Does the big bet on RAS rely on access to cheap power?

Aslak Berge and Matthew Wilcox

Power-intensive RAS facilities are springing up across Europe just as the continent is wracked by the worst energy crisis in its history. 

Power prices across Europe soared to record highs on Tuesday, as cuts to Russian gas supply arrived with significantly colder weather across Europe.

The further spike in energy prices coincided with the news that land-based farmer Salmon Evolution has entered into a fixed price agreement for a 100 per cent renewable energy supply with Norwegian state owned hydropower company Statkraft, the largest generator of green energy in Europe.

In Norway, electricity has long been one of the few things that’s cheaper than other countries, thanks to the country’s extensive access to cheap hydroelectric power.

This autumn and winter have been decidedly different, because of an unusual mix of low precipitation, even lower water levels in reservoirs, little wind and record high gas prices internationally.

It is power-intensive to pump water through pipes and tanks on land. How much power exactly that will be required per kilo of fish produced is still the subject of discussion.

According to the general manager of Ecofisk, Bjørn Inge Staalesen, the rule of thumb is that it goes between six and eight kWh per kilogram of fish produced.

Meanwhile, Sigurd Olav Handeland, professor at the Department of Life Sciences at the University of Bergen, estimates an energy requirement of 8.8-10 kWh/kg smolt. In its in-house developed RAS plant, BioFish states that it uses approximately three kwh of electricity per kilo of smolt produced.

RAS boom
As access to licenses has become the limiting factor for supply, Norway has bet big on land-based fish farms to increase production while dampening noise from the environmental lobby. But it is not alone.

SalmonBusiness has brought to light 109 different companies with far-reaching plans to farm salmon on land. The plans are to be realised in 21 different countries, including: Denmark, Finland, France, Spain and Russia with a total volume of 2.4 million tonnes globally, with close to one million ton in Norway alone.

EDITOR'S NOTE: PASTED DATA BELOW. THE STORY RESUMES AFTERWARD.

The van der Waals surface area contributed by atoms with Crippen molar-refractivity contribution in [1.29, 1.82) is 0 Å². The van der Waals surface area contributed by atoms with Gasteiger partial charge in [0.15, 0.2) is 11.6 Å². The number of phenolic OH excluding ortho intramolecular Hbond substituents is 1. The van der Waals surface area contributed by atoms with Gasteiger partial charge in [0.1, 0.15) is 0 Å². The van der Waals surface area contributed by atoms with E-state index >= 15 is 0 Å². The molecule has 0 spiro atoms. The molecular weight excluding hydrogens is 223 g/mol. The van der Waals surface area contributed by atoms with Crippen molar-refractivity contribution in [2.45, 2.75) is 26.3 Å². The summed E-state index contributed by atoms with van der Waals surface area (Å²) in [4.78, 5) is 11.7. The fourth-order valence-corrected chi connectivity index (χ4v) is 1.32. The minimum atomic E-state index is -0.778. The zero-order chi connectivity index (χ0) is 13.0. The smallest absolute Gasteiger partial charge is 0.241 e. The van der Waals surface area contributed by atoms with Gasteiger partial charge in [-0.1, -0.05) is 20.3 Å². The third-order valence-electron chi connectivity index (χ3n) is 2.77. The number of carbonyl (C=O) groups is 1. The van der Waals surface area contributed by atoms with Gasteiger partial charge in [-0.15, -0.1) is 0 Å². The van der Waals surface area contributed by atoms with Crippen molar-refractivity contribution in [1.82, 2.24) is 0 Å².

In addition, there are the many smolt plants, many of them with RAS technology, which have been built in recent years. But this power hungry method of production comes at a time when electricity prices are reaching the highest recorded in history.

Covid recovery
As the world’s major industrial economies have begun to recover from Covid across Europe, factories and commercial activity have boomed, increasing electricity demand and with it, demand for natural gas.

However, much gas that would have gone to Europe has been diverted to the Asian market where, according to Forbes Magazine, the Chinese government has demanded that supply should be secured at any price to keep the country’s production lines rolling.

Unfortunately these developments come at a time when Europe has underinvested in power as the result of a number of strategic miscalculations going back more than a decade, as the continent bet on confidence in the spot market and the reliability of wind power.

Meanwhile, Russia has been accused of manipulating the flow of gas from the east to further ramp up prices.

Power crisis
On Tuesday this week, Russian gas flows via the Mallnow connection on the German-Polish border came to a halt, contributing to an 8 per cent spike in gas prices said a report by Montel News. Gas storage across Europe is now at less than 60 per cent of capacity, compared with 78 per cent a year ago, according to Gas Infrastructure Europe figures.

The gas crisis comes as Germany winds down the last of its 17 nuclear power plants, a decision made by former German Chancellor Angela Merkel in the wake of the Fukushima disaster in 2011, that is now coming back to haunt the country.

Meanwhile, in France, traditionally the strongest advocate for nuclear power in the EU, shares in EDF plunged last week after the French power giant found faults at a nuclear power station and shut down another plant using the same kind of reactors, putting even more pressure on power grids.

Exacerbating the challenges presented by these miscalculations has been a wind drought. For most of the summer and the fall, wind speeds were at some of the lowest levels for the past 60 years.

So what does all this mean for RAS? Will the rest of Europe be able to enact changes to secure long term cheap supply of power? They will need to if they intend to stay competitive.

Cheaper electricity
In Noway, Statnett is now advocating for building new power production.

“Without new power production, Norway will lose its advantage and fall behind the countries around us,” said Executive Vice President for Power System and Market in Statnett, Gunnar Løvås to NRK.

In the coming years, a large increase in electricity consumption is planned, among other things through electrification of oil platforms on the Norwegian shelf in the North Sea. Despite the high electricity price at the moment, Statnett expects normalization in the spring.

“But in the long run, if we do not expand power production in Norway, we will lose our advantage with lower power prices than neighboring countries. Then it will be more attractive to build new industry elsewhere,” said Løvås, who believes that power production must be increased if Norway is to have greater value creation.


Related Articles